Open innovation is a paradigm that assumes that companies can benefit from external ideas/technologies (Outside-In) and valorise internal ideas/technologies with external partners (Inside-Out) to reduce the financial risks associated to innovation, and quickly get a competitive advantage.
Open Innovation implies accelerating internal R&D and innovation along value chains through collaboration between the technological supply – and demand – side within networked, multi-collaborative ecosystems.
Open innovation today is a well-known concept in large companies. However, SMEs are less aware of the opportunities offered by open innovation. Innovation intermediaries such as technology centres can help SME solution providers get closer to large industrial users to co-create new products/services through a better anticipation of their needs.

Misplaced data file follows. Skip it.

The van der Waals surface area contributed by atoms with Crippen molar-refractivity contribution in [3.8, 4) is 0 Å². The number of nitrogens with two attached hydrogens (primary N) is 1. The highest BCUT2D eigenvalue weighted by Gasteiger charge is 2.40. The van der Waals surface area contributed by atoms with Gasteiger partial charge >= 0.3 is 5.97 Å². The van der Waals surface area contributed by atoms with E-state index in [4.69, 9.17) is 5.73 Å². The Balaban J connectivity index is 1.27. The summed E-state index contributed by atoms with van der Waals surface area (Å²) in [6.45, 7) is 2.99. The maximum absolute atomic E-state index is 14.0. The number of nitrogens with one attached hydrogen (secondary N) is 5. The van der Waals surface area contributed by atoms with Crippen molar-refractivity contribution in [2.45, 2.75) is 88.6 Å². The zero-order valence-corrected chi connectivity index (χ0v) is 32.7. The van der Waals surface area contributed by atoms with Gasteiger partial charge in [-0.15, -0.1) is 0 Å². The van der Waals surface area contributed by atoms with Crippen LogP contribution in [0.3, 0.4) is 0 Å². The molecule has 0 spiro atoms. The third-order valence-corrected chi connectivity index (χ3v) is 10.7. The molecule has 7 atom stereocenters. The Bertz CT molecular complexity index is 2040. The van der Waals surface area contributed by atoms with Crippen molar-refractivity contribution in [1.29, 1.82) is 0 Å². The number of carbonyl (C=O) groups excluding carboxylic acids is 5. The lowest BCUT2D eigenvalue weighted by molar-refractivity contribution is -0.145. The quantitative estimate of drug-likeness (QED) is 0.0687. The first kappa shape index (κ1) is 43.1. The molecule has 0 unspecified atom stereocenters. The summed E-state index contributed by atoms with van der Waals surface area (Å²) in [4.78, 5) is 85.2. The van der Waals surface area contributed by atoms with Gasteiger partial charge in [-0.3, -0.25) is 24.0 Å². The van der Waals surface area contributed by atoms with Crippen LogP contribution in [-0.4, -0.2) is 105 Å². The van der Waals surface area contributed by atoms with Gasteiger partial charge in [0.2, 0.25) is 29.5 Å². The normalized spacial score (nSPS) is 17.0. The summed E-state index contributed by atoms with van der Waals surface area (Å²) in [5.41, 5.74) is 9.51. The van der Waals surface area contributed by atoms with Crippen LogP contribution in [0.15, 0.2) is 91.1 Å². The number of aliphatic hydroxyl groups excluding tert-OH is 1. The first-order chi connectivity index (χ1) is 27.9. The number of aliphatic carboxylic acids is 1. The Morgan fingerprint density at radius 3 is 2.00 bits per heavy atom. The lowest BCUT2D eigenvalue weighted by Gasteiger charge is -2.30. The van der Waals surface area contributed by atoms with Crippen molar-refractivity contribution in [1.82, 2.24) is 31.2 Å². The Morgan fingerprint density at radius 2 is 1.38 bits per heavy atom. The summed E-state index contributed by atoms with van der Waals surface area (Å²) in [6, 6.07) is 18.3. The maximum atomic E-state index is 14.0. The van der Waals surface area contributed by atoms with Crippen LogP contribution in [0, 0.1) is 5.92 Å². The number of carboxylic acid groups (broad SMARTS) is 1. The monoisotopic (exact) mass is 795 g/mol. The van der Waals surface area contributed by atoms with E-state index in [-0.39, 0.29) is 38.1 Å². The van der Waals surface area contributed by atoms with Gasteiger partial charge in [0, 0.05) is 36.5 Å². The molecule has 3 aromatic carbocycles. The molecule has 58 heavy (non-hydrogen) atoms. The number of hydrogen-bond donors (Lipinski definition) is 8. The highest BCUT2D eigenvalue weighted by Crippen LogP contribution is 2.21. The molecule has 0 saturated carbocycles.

One major role of technology centres is “to bridge the gap between internal and external know-how”. They are thus well-positioned as innovation intermediaries in an open innovation context. Technology centres help companies move technologies (such as digital and other key enabling technologies) from lab to market. They often achieve innovation by adapting existing ideas and concepts to other industrial ambits and usually collaborate with both large companies and SMEs.
Described in Annex A of the Work Programme.
A number of non-EU/non-Associated Countries that are not automatically eligible for funding have made specific provisions for making funding available for their participants in Horizon 2020 projects. See the information in the Online Manual.
Eligibility and admissibility conditions
- Evaluation criteria, scoring and thresholds are described in Annex H of the Work Programme.
- Submission and evaluation processes are described in the Online Manual.
August 1st 2019